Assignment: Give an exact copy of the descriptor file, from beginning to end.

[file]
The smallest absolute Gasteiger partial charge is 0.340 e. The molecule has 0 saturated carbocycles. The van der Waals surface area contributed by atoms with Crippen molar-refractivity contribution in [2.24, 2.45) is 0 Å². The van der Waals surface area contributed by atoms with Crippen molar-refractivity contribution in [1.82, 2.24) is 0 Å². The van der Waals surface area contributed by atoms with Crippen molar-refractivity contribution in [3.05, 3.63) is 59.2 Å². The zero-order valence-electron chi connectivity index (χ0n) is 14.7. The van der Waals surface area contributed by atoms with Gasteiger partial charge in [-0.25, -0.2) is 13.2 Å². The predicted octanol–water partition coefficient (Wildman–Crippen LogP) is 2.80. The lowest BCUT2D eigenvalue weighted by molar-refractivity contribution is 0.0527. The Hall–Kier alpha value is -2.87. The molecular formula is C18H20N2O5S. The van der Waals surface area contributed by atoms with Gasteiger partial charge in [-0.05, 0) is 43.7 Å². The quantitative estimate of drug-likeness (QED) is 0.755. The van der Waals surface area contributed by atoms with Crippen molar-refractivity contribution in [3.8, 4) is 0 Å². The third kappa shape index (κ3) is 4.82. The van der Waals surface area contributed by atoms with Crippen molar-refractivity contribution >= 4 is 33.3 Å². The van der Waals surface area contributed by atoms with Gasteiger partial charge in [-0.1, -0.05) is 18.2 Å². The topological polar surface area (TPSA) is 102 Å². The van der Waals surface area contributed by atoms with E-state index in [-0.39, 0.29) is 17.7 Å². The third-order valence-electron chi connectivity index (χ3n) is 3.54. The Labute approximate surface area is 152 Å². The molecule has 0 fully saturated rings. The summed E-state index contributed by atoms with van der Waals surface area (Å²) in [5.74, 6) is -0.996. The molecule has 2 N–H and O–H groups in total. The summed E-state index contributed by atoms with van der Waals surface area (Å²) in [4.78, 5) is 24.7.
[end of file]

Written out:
The smallest absolute Gasteiger partial charge is 0.340 e. The molecule has 0 saturated carbocycles. The van der Waals surface area contributed by atoms with Crippen molar-refractivity contribution in [2.24, 2.45) is 0 Å². The van der Waals surface area contributed by atoms with Crippen molar-refractivity contribution in [1.82, 2.24) is 0 Å². The van der Waals surface area contributed by atoms with Crippen molar-refractivity contribution in [3.05, 3.63) is 59.2 Å². The zero-order valence-electron chi connectivity index (χ0n) is 14.7. The van der Waals surface area contributed by atoms with Gasteiger partial charge in [-0.25, -0.2) is 13.2 Å². The predicted octanol–water partition coefficient (Wildman–Crippen LogP) is 2.80. The lowest BCUT2D eigenvalue weighted by molar-refractivity contribution is 0.0527. The Hall–Kier alpha value is -2.87. The molecular formula is C18H20N2O5S. The van der Waals surface area contributed by atoms with Gasteiger partial charge in [-0.05, 0) is 43.7 Å². The quantitative estimate of drug-likeness (QED) is 0.755. The van der Waals surface area contributed by atoms with Crippen molar-refractivity contribution in [3.8, 4) is 0 Å². The third kappa shape index (κ3) is 4.82. The van der Waals surface area contributed by atoms with Crippen molar-refractivity contribution >= 4 is 33.3 Å². The van der Waals surface area contributed by atoms with Gasteiger partial charge in [-0.1, -0.05) is 18.2 Å². The topological polar surface area (TPSA) is 102 Å². The van der Waals surface area contributed by atoms with E-state index in [-0.39, 0.29) is 17.7 Å². The third-order valence-electron chi connectivity index (χ3n) is 3.54. The Labute approximate surface area is 152 Å². The molecule has 0 fully saturated rings. The summed E-state index contributed by atoms with van der Waals surface area (Å²) in [5.74, 6) is -0.996. The molecule has 2 N–H and O–H groups in total. The summed E-state index contributed by atoms with van der Waals surface area (Å²) in [4.78, 5) is 24.7.